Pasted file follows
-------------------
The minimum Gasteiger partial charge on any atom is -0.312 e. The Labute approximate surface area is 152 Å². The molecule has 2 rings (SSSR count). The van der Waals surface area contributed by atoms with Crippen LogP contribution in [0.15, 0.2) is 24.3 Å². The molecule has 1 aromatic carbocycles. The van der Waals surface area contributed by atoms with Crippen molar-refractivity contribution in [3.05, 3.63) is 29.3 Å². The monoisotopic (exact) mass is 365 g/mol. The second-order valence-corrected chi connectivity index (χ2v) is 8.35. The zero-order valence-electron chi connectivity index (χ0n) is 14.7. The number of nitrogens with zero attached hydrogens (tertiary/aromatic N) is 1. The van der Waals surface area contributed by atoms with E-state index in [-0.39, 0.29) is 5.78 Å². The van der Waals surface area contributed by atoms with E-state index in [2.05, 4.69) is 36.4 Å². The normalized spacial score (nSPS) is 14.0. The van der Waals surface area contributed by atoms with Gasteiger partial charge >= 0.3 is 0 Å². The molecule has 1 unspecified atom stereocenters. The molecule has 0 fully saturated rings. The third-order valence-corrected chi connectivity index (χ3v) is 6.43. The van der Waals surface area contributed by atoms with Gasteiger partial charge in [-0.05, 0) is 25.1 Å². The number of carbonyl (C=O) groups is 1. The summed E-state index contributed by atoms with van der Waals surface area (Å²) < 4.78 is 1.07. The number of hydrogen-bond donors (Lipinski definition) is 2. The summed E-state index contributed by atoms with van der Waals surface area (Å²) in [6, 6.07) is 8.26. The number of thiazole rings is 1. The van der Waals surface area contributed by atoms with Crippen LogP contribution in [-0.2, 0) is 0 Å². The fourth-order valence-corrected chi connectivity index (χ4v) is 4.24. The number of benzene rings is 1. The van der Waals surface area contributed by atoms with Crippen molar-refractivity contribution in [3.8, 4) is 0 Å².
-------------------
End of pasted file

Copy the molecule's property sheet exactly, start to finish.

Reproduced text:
The minimum Gasteiger partial charge on any atom is -0.312 e. The Labute approximate surface area is 152 Å². The molecule has 2 rings (SSSR count). The van der Waals surface area contributed by atoms with Crippen LogP contribution in [0.15, 0.2) is 24.3 Å². The molecule has 1 aromatic carbocycles. The van der Waals surface area contributed by atoms with Crippen molar-refractivity contribution in [3.05, 3.63) is 29.3 Å². The monoisotopic (exact) mass is 365 g/mol. The second-order valence-corrected chi connectivity index (χ2v) is 8.35. The zero-order valence-electron chi connectivity index (χ0n) is 14.7. The number of nitrogens with zero attached hydrogens (tertiary/aromatic N) is 1. The van der Waals surface area contributed by atoms with E-state index in [-0.39, 0.29) is 5.78 Å². The van der Waals surface area contributed by atoms with E-state index in [2.05, 4.69) is 36.4 Å². The normalized spacial score (nSPS) is 14.0. The van der Waals surface area contributed by atoms with Gasteiger partial charge >= 0.3 is 0 Å². The molecule has 1 unspecified atom stereocenters. The molecule has 0 fully saturated rings. The third-order valence-corrected chi connectivity index (χ3v) is 6.43. The van der Waals surface area contributed by atoms with Gasteiger partial charge in [-0.05, 0) is 25.1 Å². The number of carbonyl (C=O) groups is 1. The summed E-state index contributed by atoms with van der Waals surface area (Å²) < 4.78 is 1.07. The number of hydrogen-bond donors (Lipinski definition) is 2. The summed E-state index contributed by atoms with van der Waals surface area (Å²) in [6, 6.07) is 8.26. The number of thiazole rings is 1. The van der Waals surface area contributed by atoms with Crippen LogP contribution in [-0.2, 0) is 0 Å². The fourth-order valence-corrected chi connectivity index (χ4v) is 4.24. The number of benzene rings is 1. The van der Waals surface area contributed by atoms with Crippen molar-refractivity contribution in [3.8, 4) is 0 Å².